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Publication# Photoinduced Second-Order Nonlinearities in Centrosymmetric Media

Abstract

The interaction of light and matter enables nonlinear frequency conversion and the creation of coherent currents. The optical control of electric currents is of fundamental relevance and prominent research focus in the last decades. These photocurrents enable efficient light frequency doubling in a centrosymmetric medium, where two photons are combined to create a photon of doubled frequency interacting with electric dipoles inside a non-centrosymmetric medium. Recently, this has been demonstrated in integrated photonics platforms comprising amorphous materials where the coherent photogalvanic effect generates photocurrent raised by quantum interference of multiphoton absorption. While this has attracted considerable attention due to fundamental interest as well as potential applications in communications, spectroscopy, and quantum optics, the underlying physics and fundamental bounds remained unexplored. This thesis investigates the coherent photogalvanic effect in optical waveguides theoretically and experimentally shows generalized sum-frequency generation, and backward second-harmonic generation, as well as analyzes the dynamics of frequency doubling. The developed model of photoinduced second-harmonic generation establishes a general framework to compare different material platforms for frequency doubling which is tested in the different silicon concentrations of silicon nitride waveguides. In three-wave mixing processes, such as frequency doubling or sum-frequency generation, efficient energy transfer requires the momenta of the involving photons to be matched, else, the dipoles should be organized in a sign-alternating manner to compensate for the momentum mismatch. We predict that injecting phase-locked waves satisfying energy conservation of the targeted three-wave mixing process in the waveguide, results in a periodic charge separation providing the necessary symmetry breaking in centrosymmetric media. We experimentally demonstrate it in silicon nitride by measuring the time-growth of sum-frequency light and imaging the dipoles in the optically inscribed structure. Meanwhile, absorption of light increases the conductivity which can limit the process, providing a complex interplay. We theoretically solve the dynamics of frequency doubling and, therefore, acquire the coefficients governing photoconductivity and photocurrent by fitting the experimental data. Hence, we establish fundamental bounds of light conversion efficiency in optical waveguides. This thesis brings a new understanding of photo-induced second-order nonlinear effects in optical integrated waveguides and microresonators and provides new grounds for the development of versatile classical and quantum light sources.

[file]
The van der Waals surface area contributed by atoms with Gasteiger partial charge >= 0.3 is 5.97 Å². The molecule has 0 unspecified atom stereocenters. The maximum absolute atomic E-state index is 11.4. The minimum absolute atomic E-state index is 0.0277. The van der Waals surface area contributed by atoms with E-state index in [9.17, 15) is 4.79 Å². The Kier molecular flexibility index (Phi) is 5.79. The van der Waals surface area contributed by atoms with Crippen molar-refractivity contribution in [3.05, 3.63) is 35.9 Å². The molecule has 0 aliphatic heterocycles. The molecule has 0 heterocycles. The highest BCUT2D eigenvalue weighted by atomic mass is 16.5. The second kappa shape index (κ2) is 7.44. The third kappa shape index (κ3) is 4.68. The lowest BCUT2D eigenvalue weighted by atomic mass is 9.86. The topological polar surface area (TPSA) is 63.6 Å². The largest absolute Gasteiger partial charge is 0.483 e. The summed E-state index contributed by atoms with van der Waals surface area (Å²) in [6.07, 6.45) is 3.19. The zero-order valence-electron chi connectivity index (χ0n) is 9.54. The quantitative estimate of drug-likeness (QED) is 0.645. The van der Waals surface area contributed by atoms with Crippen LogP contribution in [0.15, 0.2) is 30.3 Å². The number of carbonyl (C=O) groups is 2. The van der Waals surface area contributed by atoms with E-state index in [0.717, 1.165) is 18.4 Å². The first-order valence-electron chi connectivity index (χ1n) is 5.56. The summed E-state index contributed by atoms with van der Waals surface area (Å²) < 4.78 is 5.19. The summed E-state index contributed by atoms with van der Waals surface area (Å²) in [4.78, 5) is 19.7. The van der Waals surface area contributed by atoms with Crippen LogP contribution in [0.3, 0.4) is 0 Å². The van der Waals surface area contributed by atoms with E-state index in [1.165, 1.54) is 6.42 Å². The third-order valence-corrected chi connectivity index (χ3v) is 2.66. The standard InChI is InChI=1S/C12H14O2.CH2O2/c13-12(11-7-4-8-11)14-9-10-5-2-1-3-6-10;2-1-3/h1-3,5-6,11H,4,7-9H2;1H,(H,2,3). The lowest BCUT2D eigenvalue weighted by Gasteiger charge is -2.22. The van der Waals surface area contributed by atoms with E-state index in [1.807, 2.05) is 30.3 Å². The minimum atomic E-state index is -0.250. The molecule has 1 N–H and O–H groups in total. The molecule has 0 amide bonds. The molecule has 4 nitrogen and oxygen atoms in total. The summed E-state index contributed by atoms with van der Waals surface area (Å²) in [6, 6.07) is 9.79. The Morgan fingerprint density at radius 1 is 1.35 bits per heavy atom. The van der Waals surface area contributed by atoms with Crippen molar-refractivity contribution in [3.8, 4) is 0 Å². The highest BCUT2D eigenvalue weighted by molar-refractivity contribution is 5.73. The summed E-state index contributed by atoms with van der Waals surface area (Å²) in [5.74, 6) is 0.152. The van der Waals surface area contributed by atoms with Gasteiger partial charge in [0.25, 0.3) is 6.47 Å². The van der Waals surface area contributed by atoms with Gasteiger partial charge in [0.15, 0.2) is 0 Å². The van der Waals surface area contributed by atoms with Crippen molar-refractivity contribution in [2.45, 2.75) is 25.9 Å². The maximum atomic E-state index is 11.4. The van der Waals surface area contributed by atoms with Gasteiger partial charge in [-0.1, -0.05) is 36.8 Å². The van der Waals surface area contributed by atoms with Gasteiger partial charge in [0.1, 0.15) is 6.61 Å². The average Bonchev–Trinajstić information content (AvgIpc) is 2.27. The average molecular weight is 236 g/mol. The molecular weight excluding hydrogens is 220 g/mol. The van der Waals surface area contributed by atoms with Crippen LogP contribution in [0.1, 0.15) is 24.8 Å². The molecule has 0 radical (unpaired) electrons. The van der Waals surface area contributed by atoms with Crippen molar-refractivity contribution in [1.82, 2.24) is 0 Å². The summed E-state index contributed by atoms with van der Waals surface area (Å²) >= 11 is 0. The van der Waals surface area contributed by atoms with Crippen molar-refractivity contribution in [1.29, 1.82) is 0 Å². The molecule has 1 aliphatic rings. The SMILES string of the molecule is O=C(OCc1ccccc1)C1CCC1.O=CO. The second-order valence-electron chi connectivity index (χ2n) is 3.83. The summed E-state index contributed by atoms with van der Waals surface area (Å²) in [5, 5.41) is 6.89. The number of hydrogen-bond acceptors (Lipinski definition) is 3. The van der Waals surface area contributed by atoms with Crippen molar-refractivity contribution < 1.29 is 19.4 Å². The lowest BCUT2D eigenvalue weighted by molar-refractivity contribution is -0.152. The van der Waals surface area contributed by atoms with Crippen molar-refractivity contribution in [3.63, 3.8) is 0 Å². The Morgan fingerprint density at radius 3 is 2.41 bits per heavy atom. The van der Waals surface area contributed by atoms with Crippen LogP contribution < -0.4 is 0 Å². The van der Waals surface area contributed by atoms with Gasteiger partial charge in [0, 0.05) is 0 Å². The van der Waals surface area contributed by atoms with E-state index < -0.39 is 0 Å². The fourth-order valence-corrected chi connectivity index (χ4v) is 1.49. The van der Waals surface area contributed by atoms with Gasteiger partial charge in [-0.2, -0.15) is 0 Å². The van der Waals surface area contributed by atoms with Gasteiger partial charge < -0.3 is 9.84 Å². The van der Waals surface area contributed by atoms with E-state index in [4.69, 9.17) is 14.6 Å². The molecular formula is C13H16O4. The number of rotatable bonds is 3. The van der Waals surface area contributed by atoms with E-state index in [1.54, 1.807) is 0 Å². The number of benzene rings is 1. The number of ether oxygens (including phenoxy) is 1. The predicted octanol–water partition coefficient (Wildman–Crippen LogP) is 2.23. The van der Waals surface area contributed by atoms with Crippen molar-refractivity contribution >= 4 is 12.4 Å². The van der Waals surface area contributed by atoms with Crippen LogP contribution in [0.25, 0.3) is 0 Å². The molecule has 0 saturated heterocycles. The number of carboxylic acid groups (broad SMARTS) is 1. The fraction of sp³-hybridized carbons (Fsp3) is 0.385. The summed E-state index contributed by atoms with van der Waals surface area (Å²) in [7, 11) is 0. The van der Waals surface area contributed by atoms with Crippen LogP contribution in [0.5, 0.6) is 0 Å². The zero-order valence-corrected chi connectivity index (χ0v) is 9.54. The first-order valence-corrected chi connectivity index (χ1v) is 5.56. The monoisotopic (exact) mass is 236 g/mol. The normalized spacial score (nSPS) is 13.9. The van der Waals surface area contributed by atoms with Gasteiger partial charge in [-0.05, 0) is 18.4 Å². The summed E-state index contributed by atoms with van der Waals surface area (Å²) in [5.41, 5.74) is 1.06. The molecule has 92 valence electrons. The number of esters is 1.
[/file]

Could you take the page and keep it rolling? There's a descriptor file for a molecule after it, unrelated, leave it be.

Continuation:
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Second-harmonic generation (SHG, also called frequency doubling) is a nonlinear optical process in which two photons with the same frequency interact with a nonlinear material, are "combined", and generate a new photon with twice the energy of the initial photons (equivalently, twice the frequency and half the wavelength), that conserves the coherence of the excitation. It is a special case of sum-frequency generation (2 photons), and more generally of harmonic generation.

Frequency comb

In optics, a frequency comb is a laser source whose spectrum consists of a series of discrete, equally spaced frequency lines. Frequency combs can be generated by a number of mechanisms, including periodic modulation (in amplitude and/or phase) of a continuous-wave laser, four-wave mixing in nonlinear media, or stabilization of the pulse train generated by a mode-locked laser. Much work has been devoted to this last mechanism, which was developed around the turn of the 21st century and ultimately led to one half of the Nobel Prize in Physics being shared by John L.

Polarization density

In classical electromagnetism, polarization density (or electric polarization, or simply polarization) is the vector field that expresses the density of permanent or induced electric dipole moments in a dielectric material. When a dielectric is placed in an external electric field, its molecules gain electric dipole moment and the dielectric is said to be polarized. The electric dipole moment induced per unit volume of the dielectric material is called the electric polarization of the dielectric.

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